PROVO, Utah Absent the pomp and circumstance traditionally displayed during inauguration ceremonies, President Gordon B. Hinckley installed Elder Cecil O. Samuelson as the 12th president of Brigham Young University Sept. 9.
During the mid-day installation held in the BYU Marriott Center and attended by Church, government, civic and education leaders, President Hinckley charged President Samuelson to "go forward in leading the university to new heights of honor, achievement and recognition."
President Hinckley's counselors in the First Presidency, President Thomas S. Monson and President James E. Faust, were among the near-capacity crowd of more than 23,000. Also in attendance were BYU students, faculty and staff; members of the Quorum of the Twelve Apostles, other General Authorities and general auxiliary leaders; and outgoing BYU President Merrill J. Bateman of the Seventy.
The simple, cost-effective ceremony was held during the school's weekly one-hour devotional slot. The academic processional included those seated on the stand, among whom were presidents of other universities. With the exception of those participating in the processional, the BYU faculty did not wear academic regalia. And in place of a formal ball or banquet, President Samuelson and the BYU Student Service Association hosted a "Campus Home Evening" Sept. 10.
"I think this should be the shortest and therefore the most appreciated investiture of which I know," President Hinckley told the congregation at the beginning of the inauguration ceremony.
Then to President Samuelson, he said: "We have known you for a good while. We have admired your professional skills. We are familiar with the depths of your spirituality. To you we say, go forward in your great role of leadership on this campus."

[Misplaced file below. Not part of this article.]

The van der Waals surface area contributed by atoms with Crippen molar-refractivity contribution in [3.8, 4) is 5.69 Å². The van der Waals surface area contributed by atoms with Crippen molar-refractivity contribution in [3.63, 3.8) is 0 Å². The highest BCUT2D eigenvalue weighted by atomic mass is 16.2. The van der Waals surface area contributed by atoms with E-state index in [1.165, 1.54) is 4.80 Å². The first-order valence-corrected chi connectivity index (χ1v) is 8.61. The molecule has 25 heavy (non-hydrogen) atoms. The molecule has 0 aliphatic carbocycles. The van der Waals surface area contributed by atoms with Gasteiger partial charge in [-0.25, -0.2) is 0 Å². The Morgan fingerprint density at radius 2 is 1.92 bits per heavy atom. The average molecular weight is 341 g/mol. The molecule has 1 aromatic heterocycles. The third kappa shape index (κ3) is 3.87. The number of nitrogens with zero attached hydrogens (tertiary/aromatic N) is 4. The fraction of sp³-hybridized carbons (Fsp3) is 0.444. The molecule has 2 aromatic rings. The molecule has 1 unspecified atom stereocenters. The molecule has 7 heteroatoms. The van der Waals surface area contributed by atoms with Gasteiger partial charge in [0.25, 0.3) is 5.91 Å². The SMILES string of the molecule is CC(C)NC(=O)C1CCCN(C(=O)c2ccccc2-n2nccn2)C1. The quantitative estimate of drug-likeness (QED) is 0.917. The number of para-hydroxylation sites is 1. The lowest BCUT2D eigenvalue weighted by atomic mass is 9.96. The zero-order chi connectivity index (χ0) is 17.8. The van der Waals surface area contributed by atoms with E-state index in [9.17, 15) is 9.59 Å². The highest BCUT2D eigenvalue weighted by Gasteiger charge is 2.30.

President Hinckley charged President Samuelson to move the university forward "on its destined course as one of the great institutions of this nation."
Of the role of BYU, President Hinckley said, "Here we are doing what is not done in any other major university of which I am aware. We are demonstrating that faith in the Almighty can accompany and enrich scholarship in the secular. It is more than an experiment. It is an accomplishment."
BYU, President Hinckley said, must continue to strengthen its scholarship in every discipline. "But with that we must never let down on our determination to teach faith in the Living God, to build testimony of His Beloved Son, the Lord Jesus Christ, to teach the validity of the Holy Bible and of its companion scripture, the Book of Mormon, and to build conviction concerning the restoration of the gospel in this the dispensation of the fulness of times."
To the BYU staff, President Hinckley extended a charge to keep the campus "beautiful, clean and conducive to habits of order in the lives of those who use these facilities."
To the BYU faculty, he said that they should not have failures on the Church campus. "We are more than teachers. We are shepherds. And we know that the spirit of shepherding resides in the hearts of those who serve here."